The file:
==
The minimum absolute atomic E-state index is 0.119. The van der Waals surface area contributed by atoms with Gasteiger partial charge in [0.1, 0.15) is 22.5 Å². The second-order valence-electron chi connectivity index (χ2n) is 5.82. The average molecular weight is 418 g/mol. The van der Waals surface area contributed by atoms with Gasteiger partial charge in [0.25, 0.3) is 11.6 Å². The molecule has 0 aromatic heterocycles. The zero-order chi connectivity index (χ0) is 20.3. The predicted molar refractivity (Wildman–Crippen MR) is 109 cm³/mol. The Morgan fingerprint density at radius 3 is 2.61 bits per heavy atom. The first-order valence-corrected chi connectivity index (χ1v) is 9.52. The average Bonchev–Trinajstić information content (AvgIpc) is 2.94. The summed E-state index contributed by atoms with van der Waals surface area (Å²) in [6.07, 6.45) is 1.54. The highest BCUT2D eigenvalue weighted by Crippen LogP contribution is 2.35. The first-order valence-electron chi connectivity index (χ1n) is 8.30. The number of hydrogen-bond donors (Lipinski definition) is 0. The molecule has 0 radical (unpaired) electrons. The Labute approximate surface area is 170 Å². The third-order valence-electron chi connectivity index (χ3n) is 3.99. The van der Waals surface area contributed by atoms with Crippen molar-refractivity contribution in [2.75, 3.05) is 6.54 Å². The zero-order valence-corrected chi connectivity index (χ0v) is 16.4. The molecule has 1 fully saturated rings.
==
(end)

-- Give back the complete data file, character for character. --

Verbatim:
The minimum absolute atomic E-state index is 0.119. The van der Waals surface area contributed by atoms with Gasteiger partial charge in [0.1, 0.15) is 22.5 Å². The second-order valence-electron chi connectivity index (χ2n) is 5.82. The average molecular weight is 418 g/mol. The van der Waals surface area contributed by atoms with Gasteiger partial charge in [0.25, 0.3) is 11.6 Å². The molecule has 0 aromatic heterocycles. The zero-order chi connectivity index (χ0) is 20.3. The predicted molar refractivity (Wildman–Crippen MR) is 109 cm³/mol. The Morgan fingerprint density at radius 3 is 2.61 bits per heavy atom. The first-order valence-corrected chi connectivity index (χ1v) is 9.52. The average Bonchev–Trinajstić information content (AvgIpc) is 2.94. The summed E-state index contributed by atoms with van der Waals surface area (Å²) in [6.07, 6.45) is 1.54. The highest BCUT2D eigenvalue weighted by Crippen LogP contribution is 2.35. The first-order valence-electron chi connectivity index (χ1n) is 8.30. The number of hydrogen-bond donors (Lipinski definition) is 0. The molecule has 0 radical (unpaired) electrons. The Labute approximate surface area is 170 Å². The third-order valence-electron chi connectivity index (χ3n) is 3.99. The van der Waals surface area contributed by atoms with Crippen molar-refractivity contribution in [2.75, 3.05) is 6.54 Å². The zero-order valence-corrected chi connectivity index (χ0v) is 16.4. The molecule has 1 fully saturated rings.